Date of Graduation
School of Medicine
Microbiology, Immunology, and Cell Biology
Cancer cell invasion and motility is mediated through actin-rich protrusions that facilitate migration through extracellular matrix and degradation of tissue barriers. Src tyrosine kinase is an essential catalyst of motile actin networks and is a potent mediator of the metastatic program. The Src substrate cortactin is a critical scaffold that links kinase signaling to cytoskeletal dynamics. Both Src and cortactin are overexpressed in several human cancers and their expression is associated with poor prognosis. These proteins are not associated with the initiation of tumorigenesis, but are thought to play a vital role in the metastatic process. The overall aim of my work is to determine the molecular mechanisms by which Src and cortactin promote the invasive cancer phenotype. Further understanding of these processes provided by the following studies, could provide clinical benefits for cancer patients with advanced disease. Study one demonstrates treatment with the Src-targeted small molecule inhibitor saracatinib impairs tumor cell invasion in vitro and lymph node metastasis in vivo. Further, we identify that Src inhibition decreased invadopodia formation and MMP expression in HNSCC cell lines. Study two identifies regulated WT Src activity as essential for governing invadopodia maturation in HNSCC cells and Src transformed fibroblasts. In addition, we establish cortactin phosphorylation downstream of Src as central to this process. In study three we examine the role of the EGFR/MEK pathway upstream of Src and cortactin in regulating cell migration and lamellipodia dynamics. Lastly, study four outlines an attempt to create a transgenic model of HNSCC tumor cell invasion in which cortactin is overexpressed in the oral cavity of tumorigenic mice.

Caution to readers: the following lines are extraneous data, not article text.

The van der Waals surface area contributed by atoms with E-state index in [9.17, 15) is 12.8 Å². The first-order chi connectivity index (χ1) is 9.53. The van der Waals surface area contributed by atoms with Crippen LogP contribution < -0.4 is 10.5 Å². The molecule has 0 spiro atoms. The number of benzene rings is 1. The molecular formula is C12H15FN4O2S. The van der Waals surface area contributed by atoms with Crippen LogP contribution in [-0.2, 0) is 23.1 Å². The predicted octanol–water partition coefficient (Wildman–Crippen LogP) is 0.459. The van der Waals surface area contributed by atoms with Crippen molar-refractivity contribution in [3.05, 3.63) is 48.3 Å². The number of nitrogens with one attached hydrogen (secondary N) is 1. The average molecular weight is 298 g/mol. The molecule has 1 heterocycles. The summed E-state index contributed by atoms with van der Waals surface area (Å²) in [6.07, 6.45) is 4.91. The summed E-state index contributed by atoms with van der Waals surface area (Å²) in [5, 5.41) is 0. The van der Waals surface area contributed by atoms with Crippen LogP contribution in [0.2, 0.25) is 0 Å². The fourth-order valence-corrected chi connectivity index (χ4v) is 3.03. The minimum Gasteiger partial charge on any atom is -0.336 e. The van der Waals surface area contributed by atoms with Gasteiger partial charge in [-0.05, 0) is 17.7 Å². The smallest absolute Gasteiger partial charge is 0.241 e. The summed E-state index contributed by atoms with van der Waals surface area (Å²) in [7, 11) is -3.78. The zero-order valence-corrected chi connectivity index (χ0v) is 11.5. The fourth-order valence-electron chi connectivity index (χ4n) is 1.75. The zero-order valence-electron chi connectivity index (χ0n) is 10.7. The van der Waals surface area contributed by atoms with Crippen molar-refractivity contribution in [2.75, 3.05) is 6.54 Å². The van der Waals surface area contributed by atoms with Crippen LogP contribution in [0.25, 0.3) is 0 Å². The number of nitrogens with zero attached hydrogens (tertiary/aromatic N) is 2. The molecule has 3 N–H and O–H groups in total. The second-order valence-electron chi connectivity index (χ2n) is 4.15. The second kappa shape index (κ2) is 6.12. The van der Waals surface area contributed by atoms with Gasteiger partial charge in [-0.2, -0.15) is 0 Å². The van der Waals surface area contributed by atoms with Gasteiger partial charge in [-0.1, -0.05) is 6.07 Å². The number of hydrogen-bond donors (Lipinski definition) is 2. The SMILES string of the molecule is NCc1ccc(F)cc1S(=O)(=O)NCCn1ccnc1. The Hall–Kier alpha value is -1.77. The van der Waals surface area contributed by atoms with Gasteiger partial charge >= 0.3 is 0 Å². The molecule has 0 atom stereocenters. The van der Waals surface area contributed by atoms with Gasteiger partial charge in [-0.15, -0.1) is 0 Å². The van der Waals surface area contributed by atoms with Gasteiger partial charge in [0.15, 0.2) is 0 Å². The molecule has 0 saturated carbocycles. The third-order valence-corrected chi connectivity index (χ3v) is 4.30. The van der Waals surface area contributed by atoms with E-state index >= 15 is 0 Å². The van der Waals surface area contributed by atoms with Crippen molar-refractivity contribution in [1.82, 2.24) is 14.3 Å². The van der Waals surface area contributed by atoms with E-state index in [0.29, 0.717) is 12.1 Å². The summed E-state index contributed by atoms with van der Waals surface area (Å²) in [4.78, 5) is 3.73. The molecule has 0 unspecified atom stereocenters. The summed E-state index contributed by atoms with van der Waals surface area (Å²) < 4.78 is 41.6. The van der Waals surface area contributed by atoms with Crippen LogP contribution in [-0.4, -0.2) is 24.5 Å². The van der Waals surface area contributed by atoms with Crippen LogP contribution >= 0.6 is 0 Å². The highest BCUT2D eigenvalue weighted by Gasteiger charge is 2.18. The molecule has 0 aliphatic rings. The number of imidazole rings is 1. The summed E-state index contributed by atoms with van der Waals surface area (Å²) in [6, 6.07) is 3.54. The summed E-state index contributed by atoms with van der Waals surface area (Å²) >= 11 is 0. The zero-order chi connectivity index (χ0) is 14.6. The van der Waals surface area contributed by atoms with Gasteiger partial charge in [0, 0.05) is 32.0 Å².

Kelley, Laura Catherine, "Dynamic Src Tyrosine Kinase Signaling Directs Invadopodia Formation and Function in Head and Neck Cancer: Novel Insights into the Original Oncogene" (2010). Graduate Theses, Dissertations, and Problem Reports. 3258.